HomeNewsBriefIllegal Fishing Threatens Food Security in Bolívar, Colombia
BRIEF

Illegal Fishing Threatens Food Security in Bolívar, Colombia

COLOMBIA / 11 NOV 2019 BY LARA LOAIZA EN

Destruction of wildlife spurred by illegal fishing in the Ciénaga de Simití swampland in the northern Colombia department of Bolívar has sparked a full-blown environmental crisis in a local village.

Since August, the ecological group Pescado Sueños (Fishing Dreams) has denounced the killing of caimans and other species of alligators due to illegal fishing practices along the Simití river as it crosses the municipality of Simití.

According to the organization, the use of trammel nets has caused all types of marine life to be caught, even those not of interest to fishermen. They die within hours of being trapped or are killed with harpoons.

SEE ALSO: Colombia News and Profile

In other parts of Colombia, the use of such nets has endangered local ecosystems. In Orinoquía, a region which forms part of the Orinoco River's watershed, the famous pink river dolphins have also been victims of illegal fishing. While these dolphins are usually caught accidentally, they have also been directly targeted for their meat to be used as fish bait or for their oil, which can fetch a high price on the black market.

InSight Crime Analysis

The increase of illegal fishing in the Ciénaga de Simití not only threatens the local ecosystem and native species, but also puts at risk the local population, who depend on a sustainable harvest of the area's marine resources to live.

The difference lies in the use of the trammel nets, which are made up of three layers of netting. These are commonly used to reach species of fish living deeper than normal nets can go. In 2013 authorities began making arrests over the use of trammel nets; however their use only appears to have increased. In early 2019, InSight Crime visited the municipality of Simití and documented a spike in illegal fishing.

A major driver of the rise in illegal fishing is that its profits dwarf those of legal fishing in the area. Local residents told InSight Crime that fishermen operating legally in Simití can bring in hauls worth between 15,000 to 20,000 pesos ($4.50 to $6) a day, while those using the illegal trammel nets can earn between 200,000 to 500,000 pesos ($60 to $150).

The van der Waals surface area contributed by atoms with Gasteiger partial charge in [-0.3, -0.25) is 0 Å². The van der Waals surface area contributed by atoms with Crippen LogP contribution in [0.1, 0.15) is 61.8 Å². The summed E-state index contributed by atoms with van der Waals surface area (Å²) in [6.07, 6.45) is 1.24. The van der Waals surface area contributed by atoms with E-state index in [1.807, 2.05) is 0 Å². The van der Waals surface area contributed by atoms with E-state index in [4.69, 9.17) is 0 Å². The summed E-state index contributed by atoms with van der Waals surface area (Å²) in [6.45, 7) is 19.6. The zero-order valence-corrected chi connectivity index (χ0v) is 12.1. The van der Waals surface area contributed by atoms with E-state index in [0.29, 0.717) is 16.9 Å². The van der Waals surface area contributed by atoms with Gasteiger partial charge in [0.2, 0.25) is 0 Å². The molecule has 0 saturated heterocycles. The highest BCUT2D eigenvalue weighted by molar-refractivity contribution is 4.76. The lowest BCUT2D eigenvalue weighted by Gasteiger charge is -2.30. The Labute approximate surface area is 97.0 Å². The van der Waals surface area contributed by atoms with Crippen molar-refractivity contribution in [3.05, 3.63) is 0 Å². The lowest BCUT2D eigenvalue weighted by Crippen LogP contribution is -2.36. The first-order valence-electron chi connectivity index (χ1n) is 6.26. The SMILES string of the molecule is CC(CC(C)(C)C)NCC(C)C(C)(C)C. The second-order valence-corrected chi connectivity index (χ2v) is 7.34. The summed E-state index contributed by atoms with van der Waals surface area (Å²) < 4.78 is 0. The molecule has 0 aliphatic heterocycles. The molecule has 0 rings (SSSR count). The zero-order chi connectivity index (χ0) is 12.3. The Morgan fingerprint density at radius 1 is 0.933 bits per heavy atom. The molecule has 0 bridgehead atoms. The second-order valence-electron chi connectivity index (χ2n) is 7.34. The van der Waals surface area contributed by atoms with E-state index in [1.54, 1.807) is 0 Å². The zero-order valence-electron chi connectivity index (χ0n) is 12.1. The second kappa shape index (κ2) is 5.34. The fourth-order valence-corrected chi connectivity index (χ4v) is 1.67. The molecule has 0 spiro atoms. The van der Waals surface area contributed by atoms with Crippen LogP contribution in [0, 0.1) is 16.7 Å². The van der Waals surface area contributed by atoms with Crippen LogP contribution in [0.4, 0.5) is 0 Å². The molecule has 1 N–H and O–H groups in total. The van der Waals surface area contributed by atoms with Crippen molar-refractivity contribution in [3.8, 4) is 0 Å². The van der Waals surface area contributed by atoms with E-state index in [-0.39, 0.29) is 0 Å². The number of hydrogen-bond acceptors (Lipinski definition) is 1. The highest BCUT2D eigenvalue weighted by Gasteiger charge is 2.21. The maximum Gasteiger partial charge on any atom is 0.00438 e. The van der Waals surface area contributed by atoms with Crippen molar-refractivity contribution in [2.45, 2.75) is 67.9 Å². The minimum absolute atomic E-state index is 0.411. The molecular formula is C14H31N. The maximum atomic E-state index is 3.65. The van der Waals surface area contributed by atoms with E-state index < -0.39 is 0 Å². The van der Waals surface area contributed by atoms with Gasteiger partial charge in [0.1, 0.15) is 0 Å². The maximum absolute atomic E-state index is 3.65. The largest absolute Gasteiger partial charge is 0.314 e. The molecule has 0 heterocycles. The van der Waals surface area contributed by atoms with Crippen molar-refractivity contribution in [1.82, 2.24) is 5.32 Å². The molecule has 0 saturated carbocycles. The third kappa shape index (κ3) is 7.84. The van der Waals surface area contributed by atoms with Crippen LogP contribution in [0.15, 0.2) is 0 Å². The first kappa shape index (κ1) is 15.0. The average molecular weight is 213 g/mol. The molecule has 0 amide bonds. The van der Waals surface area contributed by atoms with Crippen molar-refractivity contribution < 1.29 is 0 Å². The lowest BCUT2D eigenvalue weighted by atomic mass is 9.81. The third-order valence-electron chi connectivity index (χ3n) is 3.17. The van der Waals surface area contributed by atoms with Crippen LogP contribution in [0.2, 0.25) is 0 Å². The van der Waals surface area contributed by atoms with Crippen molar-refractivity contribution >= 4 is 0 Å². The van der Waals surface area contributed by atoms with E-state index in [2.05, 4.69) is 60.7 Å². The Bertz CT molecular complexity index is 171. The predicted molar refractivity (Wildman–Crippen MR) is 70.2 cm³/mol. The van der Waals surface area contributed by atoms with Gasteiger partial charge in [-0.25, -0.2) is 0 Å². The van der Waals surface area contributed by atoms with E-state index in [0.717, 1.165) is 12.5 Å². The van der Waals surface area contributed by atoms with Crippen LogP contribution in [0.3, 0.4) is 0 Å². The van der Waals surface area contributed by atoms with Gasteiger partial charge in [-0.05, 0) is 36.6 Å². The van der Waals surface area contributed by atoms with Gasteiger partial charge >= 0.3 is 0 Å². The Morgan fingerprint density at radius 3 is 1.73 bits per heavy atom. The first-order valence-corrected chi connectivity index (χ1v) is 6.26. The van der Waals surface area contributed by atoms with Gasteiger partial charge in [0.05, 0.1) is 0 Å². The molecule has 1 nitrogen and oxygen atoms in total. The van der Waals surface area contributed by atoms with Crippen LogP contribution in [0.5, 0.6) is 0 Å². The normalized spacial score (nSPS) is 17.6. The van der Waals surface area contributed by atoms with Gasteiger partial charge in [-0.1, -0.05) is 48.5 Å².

Environmental officials in the area confirmed to InSight Crime that they had seized trammel nets of up to 25 meters in length.

SEE ALSO: Colombia Fails to Tackle Illegal Fishing in Malpelo Reserve

Trammel nets drag beneath boats at greater depths, dredging up smaller fish, as well as alligators, birds or even manatees that inhabit the swampland.

Smaller, younger fish are caught by trammel nets, preventing them from growing and reproducing.

Indiscriminate fishing in the Ciénaga de Simití also puts at risk the food security of the local population, whose diet is heavily dependent on fish from the river. A local official told InSight Crime that there is real concern locally about fish running out in the next few years.

While Simití does have an official fisheries inspector, illegal fishing has proven difficult to stamp out. The boats go out to set their trammel nights at night, making it more difficult for patrols to detect them.

share icon icon icon

Was this content helpful?

We want to sustain Latin America’s largest organized crime database, but in order to do so, we need resources.

DONATE

What are your thoughts? Click here to send InSight Crime your comments.

We encourage readers to copy and distribute our work for non-commercial purposes, with attribution to InSight Crime in the byline and links to the original at both the top and bottom of the article. Check the Creative Commons website for more details of how to share our work, and please send us an email if you use an article.

Was this content helpful?

We want to sustain Latin America’s largest organized crime database, but in order to do so, we need resources.

DONATE

Related Content

COCAINE / 13 APR 2022

The arrest of yet another alleged Sinaloa Cartel emissary in Colombia has once again raised questions about the extent of…

COLOMBIA / 25 FEB 2022

A veteran FARC dissident commander was killed in a Colombian military assault, leaving a power vacuum in the volatile Colombia-Venezuela…

CHINA AND CRIME / 14 MAY 2021

When hundreds of skinned donkeys appeared on Colombia’s northern coast without explanation, locals, and later authorities, started asking questions.

About InSight Crime

THE ORGANIZATION

Escaping Barrio 18

27 JAN 2023

Last week, InSight Crime published an investigation charting the story of Desafío, a 28-year-old Barrio 18 gang member who is desperate to escape gang life. But there’s one problem: he’s…

THE ORGANIZATION

Europe Coverage Makes a Splash

20 JAN 2023

Last week, InSight Crime published an analysis of the role of Amsterdam’s Schiphol Airport as an arrival hub for cocaine and methamphetamine from Mexico.  The article was picked up by…

THE ORGANIZATION

World Looks to InSight Crime for Mexico Expertise

13 JAN 2023

Our coverage of the arrest of Chapitos’ co-founder Ovidio Guzmán López in Mexico has received worldwide attention.In the UK, outlets including The Independent and BBC…

THE ORGANIZATION

InSight Crime Shares Expertise with US State Department

16 DEC 2022

Last week, InSight Crime Co-founder Steven Dudley took part in the International Anti-Corruption Conference organized by the US State Department’s Bureau of Democracy, Human Rights, & Labor and…

THE ORGANIZATION

Immediate Response to US-Mexico Marijuana Investigation

9 DEC 2022

InSight Crime’s investigation into how the legalization of marijuana in many US states has changed Mexico’s criminal dynamics made a splash this week appearing on the front page of…